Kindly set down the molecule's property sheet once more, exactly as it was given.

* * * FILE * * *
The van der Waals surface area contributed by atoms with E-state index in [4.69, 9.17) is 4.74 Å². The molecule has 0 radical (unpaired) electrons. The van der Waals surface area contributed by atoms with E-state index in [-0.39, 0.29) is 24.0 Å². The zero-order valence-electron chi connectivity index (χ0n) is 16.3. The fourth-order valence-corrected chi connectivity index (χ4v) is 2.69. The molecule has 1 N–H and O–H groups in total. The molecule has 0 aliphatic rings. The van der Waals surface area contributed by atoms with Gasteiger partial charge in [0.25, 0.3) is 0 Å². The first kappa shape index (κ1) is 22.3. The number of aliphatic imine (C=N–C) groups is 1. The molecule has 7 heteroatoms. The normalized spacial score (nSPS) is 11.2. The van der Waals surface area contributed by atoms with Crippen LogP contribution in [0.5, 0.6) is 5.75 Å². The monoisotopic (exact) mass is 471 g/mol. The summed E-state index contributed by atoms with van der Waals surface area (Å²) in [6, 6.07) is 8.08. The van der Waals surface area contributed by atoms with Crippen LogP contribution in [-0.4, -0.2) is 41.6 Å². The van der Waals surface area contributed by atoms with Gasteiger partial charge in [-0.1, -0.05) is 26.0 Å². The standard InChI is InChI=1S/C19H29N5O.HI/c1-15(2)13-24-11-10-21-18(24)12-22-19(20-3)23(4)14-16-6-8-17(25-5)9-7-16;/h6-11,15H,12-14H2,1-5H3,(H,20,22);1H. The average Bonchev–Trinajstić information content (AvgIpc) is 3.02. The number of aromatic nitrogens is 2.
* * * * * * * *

The van der Waals surface area contributed by atoms with E-state index in [4.69, 9.17) is 4.74 Å². The molecule has 0 radical (unpaired) electrons. The van der Waals surface area contributed by atoms with E-state index in [-0.39, 0.29) is 24.0 Å². The zero-order valence-electron chi connectivity index (χ0n) is 16.3. The fourth-order valence-corrected chi connectivity index (χ4v) is 2.69. The molecule has 1 N–H and O–H groups in total. The molecule has 0 aliphatic rings. The van der Waals surface area contributed by atoms with Gasteiger partial charge in [0.25, 0.3) is 0 Å². The first kappa shape index (κ1) is 22.3. The number of aliphatic imine (C=N–C) groups is 1. The molecule has 7 heteroatoms. The normalized spacial score (nSPS) is 11.2. The van der Waals surface area contributed by atoms with Crippen LogP contribution in [0.5, 0.6) is 5.75 Å². The monoisotopic (exact) mass is 471 g/mol. The summed E-state index contributed by atoms with van der Waals surface area (Å²) in [6, 6.07) is 8.08. The van der Waals surface area contributed by atoms with Crippen LogP contribution in [-0.4, -0.2) is 41.6 Å². The van der Waals surface area contributed by atoms with Gasteiger partial charge in [-0.1, -0.05) is 26.0 Å². The standard InChI is InChI=1S/C19H29N5O.HI/c1-15(2)13-24-11-10-21-18(24)12-22-19(20-3)23(4)14-16-6-8-17(25-5)9-7-16;/h6-11,15H,12-14H2,1-5H3,(H,20,22);1H. The average Bonchev–Trinajstić information content (AvgIpc) is 3.02. The number of aromatic nitrogens is 2.